Ford has a new technology called MyKey which is a safety device aimed at teenage drivers. When the car is turned on by a specific MyKey (give to a teenage driver), the car behaves differently. It will debut as standard equipment on the 2010 Ford Focus coupe and will works its way into other Ford, Lincoln and Mercury vehicles. Here are some of the features of MyKey:
- limit top speed of vehicle to 80 miles per hour
- sound a chime whenever the vehicle travels above 45, 55 or 65 miles per hour
- cap the volume on the car stereo
- mute the radio and chime repeatedly until the driver is buckled up
- light up low-fuel warning earlier than normal
My take: I’m not sure if this particular feature will sell more cars, especially given the economy, but it represents an excellent example of the first principle of Experience-Based Differentiation: “Obsess about customer needs, not product features.”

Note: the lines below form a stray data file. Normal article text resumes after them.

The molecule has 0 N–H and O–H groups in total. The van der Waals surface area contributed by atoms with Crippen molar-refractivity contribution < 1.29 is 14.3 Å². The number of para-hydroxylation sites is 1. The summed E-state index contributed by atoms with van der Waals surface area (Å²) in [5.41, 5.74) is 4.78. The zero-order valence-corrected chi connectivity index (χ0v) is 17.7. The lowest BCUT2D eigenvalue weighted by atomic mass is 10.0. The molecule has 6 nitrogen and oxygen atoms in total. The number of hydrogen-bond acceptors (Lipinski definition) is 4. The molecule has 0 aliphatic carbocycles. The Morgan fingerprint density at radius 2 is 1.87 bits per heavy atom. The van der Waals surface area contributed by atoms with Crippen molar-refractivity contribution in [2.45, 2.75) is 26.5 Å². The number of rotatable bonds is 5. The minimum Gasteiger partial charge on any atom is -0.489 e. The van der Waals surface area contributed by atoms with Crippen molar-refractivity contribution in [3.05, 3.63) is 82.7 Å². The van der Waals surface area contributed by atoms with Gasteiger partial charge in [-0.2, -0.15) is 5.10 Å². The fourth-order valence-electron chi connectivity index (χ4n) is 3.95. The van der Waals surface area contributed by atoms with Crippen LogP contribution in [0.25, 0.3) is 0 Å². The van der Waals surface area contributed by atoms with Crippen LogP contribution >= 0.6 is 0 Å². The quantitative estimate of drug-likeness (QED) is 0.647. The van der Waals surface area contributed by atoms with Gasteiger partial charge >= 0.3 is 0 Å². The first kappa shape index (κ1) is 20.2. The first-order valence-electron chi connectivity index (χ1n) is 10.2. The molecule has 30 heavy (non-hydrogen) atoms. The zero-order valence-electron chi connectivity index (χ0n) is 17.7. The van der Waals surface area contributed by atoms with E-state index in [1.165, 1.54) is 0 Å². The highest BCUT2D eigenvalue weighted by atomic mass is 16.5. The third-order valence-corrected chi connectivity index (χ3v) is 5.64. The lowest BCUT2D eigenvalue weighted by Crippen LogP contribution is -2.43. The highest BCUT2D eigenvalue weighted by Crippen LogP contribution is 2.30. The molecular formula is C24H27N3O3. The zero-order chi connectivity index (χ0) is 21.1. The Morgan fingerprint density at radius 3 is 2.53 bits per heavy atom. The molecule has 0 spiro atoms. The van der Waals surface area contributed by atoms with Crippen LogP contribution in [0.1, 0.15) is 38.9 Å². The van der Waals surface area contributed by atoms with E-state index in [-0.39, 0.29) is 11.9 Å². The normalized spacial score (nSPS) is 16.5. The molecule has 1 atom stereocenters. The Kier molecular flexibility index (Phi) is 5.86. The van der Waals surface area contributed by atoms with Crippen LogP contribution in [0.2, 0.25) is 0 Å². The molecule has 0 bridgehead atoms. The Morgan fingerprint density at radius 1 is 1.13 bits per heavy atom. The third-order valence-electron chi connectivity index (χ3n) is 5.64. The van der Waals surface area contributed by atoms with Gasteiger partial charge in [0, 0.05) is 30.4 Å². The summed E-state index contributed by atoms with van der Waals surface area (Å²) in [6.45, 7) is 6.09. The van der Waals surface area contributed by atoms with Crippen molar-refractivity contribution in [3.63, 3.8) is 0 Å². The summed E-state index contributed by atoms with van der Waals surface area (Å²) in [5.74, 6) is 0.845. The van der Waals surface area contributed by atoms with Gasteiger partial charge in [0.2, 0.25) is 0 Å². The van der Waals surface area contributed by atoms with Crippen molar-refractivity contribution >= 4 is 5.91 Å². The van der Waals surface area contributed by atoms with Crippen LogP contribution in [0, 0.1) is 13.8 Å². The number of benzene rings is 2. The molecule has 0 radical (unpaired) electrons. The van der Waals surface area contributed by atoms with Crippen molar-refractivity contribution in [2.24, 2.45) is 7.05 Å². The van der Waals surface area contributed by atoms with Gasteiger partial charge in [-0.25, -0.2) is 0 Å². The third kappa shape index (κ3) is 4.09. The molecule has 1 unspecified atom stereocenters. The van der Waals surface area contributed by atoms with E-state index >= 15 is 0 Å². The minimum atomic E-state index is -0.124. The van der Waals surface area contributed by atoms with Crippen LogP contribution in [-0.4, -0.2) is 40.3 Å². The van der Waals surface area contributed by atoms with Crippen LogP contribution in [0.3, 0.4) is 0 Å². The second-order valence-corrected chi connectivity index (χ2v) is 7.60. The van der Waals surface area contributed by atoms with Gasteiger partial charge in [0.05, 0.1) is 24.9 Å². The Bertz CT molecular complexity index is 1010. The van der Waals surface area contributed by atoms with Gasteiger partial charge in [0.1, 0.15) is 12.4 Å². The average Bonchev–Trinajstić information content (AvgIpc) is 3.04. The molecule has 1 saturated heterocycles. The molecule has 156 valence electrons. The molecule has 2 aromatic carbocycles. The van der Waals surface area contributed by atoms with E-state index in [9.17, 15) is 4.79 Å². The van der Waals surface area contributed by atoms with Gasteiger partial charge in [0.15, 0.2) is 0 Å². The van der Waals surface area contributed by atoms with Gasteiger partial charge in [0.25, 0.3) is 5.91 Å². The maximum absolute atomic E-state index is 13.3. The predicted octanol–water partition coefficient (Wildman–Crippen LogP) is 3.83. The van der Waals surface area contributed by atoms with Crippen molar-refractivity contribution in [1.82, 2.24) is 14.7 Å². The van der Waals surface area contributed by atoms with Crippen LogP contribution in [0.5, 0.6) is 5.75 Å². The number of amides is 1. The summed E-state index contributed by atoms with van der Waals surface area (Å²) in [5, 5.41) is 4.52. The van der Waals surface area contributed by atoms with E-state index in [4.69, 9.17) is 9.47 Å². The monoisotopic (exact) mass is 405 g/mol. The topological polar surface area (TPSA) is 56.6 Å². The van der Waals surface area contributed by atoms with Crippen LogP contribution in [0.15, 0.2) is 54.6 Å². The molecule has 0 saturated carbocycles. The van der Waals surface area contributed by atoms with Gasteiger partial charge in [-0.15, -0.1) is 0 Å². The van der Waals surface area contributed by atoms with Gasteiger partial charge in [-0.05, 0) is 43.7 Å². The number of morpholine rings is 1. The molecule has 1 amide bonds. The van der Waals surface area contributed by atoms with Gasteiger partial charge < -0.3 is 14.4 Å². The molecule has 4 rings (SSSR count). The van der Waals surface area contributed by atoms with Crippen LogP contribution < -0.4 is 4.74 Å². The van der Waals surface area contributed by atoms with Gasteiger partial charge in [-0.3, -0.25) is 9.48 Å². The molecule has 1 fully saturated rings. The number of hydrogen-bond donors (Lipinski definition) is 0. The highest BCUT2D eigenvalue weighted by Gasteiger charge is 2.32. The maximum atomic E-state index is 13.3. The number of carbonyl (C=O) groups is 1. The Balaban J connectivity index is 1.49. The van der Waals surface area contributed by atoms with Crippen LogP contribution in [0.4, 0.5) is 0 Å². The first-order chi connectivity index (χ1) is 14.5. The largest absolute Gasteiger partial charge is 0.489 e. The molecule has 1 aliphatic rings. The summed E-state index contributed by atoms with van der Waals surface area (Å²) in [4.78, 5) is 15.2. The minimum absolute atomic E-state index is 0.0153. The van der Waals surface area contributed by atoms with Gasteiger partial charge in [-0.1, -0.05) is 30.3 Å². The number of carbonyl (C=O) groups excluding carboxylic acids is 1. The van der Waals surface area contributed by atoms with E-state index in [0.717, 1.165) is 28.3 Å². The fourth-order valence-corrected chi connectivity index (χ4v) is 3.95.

What’s so good about MyKey? Ford thought about the needs of a specific segment of customers (parents of teenagers) — beyond the usual automotive features like style, speed, price, and fuel economy. By looking at a more comprehensive set of needs, the car maker was able to identify novel features that appeal to that segment.
The bottom line: Digital features require durable manufacturers to know more about customers.